This upcoming Sunday, February 26th, millions of people worldwide will turn their televisions on to catch a glimpse of the glitz and glamour of Hollywood on the broadcast of the 84th annual Academy Awards.
Who will take home the Oscar?
In May of 1936, staff of the University Gallery wondered, “who would take home our Oscar?”
Press book clippings reveal a story that could surely rival any award-nominated screenplay – a plot line of crime and betrayal in a gallery caper that went unsolved. The leading role in this gallery mystery was in fact not an award… but a cat.
Assistant to the President, Malcolm Willey, who served as chairman of the Fine Arts Committee, was none too pleased about the theft, and penned a letter to the MN Daily that articulated his disappointment in the incident:
It is perhaps appropriate to claim some of the space in a column called ‘Over the Back Fence’ to talk about cats. Seriously, may I call to attention the implications that are attached to the theft from the Fine Arts Room last week of the wood carving of a kitten. The value of the piece is not the fact of major importance – $12.00 or $15.00, although it is surprising that anyone would steel a mere decorative object worth even this amount. The disappearance of the carving would be easier to understand if it did have more value. I can only assume that some thoughtless person, intrigued by the whimsicality of the piece, carried it off for display elsewhere. The University has tried in the Fine Arts Room to make available to the students a beautiful room that could be enjoyed with informality in moments of leisure. There have been large numbers of students enjoying the room as shown by its use. They have enjoyed the room freely and without anyone standing over them. If things are stolen, it is necessary to have the room supervised constantly. This defeats part of its purpose and violates the spirit under which it has been operated. Someone’s thoughtlessness or disregard of the fact that this carving was after all the property of the University, destroys the privileges that the many students have been given. The only hope is that the carving will be returned. It is an amusing piece and belongs in the room where all students can see and enjoy it. My hope in writing is that someone who did not think of the really serious aspects of a seemingly harmless prank, will read this letter and on second thought, realize how unfair he has been to the students – and then that Oscar will thereupon find his way back to the Fine Arts Room.”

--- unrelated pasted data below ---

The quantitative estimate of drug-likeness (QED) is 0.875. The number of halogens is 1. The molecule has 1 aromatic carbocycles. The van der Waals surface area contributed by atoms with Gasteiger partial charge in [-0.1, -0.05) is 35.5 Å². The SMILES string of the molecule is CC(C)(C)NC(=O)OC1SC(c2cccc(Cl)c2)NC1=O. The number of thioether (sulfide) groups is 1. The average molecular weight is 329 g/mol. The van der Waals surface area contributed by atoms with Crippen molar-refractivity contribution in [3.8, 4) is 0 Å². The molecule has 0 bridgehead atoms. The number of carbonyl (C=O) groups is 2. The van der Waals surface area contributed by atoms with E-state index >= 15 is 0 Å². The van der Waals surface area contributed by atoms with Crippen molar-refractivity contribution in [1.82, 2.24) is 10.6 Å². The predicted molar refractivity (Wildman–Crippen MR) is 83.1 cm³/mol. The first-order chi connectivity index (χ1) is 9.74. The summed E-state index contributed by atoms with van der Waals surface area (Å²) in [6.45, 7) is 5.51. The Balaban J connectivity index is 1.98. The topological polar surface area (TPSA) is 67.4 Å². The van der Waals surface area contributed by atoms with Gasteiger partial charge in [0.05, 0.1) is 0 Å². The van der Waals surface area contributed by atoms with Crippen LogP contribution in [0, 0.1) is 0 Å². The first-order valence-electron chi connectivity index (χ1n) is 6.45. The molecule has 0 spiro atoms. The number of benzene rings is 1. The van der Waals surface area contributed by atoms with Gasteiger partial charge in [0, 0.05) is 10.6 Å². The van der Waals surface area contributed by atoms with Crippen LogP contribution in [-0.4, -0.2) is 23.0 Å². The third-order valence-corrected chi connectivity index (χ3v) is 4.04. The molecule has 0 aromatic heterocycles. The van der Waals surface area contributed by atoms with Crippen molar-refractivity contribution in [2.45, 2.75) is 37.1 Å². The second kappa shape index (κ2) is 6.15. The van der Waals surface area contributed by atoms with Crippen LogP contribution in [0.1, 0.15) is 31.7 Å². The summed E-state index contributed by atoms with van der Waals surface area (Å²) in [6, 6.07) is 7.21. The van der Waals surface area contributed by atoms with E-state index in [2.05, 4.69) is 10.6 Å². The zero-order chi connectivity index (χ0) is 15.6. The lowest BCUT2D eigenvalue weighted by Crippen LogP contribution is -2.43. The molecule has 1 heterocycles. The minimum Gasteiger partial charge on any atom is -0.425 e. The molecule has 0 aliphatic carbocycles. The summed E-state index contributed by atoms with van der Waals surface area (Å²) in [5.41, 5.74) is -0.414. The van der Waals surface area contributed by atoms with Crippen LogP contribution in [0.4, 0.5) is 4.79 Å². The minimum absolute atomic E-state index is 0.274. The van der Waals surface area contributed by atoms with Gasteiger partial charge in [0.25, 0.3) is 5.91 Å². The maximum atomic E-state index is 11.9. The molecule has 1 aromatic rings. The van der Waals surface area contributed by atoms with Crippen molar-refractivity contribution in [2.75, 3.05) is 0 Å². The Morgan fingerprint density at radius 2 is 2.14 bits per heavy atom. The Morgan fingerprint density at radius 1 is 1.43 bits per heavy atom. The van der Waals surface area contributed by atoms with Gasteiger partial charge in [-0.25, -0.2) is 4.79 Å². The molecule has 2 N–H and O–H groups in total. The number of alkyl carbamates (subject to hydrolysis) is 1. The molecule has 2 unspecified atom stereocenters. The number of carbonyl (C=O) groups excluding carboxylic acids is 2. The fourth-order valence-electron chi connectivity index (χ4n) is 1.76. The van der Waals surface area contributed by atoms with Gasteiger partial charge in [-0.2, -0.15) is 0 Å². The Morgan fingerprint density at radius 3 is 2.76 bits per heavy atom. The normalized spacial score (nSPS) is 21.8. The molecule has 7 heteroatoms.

As a result of the incident, a hostess system was implemented wherein volunteers from the Faculty Womens club staffed the Fine Arts Room.
Rebecca Wilson is a graduate student in the Master of Liberal Studies program at the University of Minnesota, completing a minor in Museum Studies. She also serves as a Visitor Services Assistant at the Weisman Art Museum.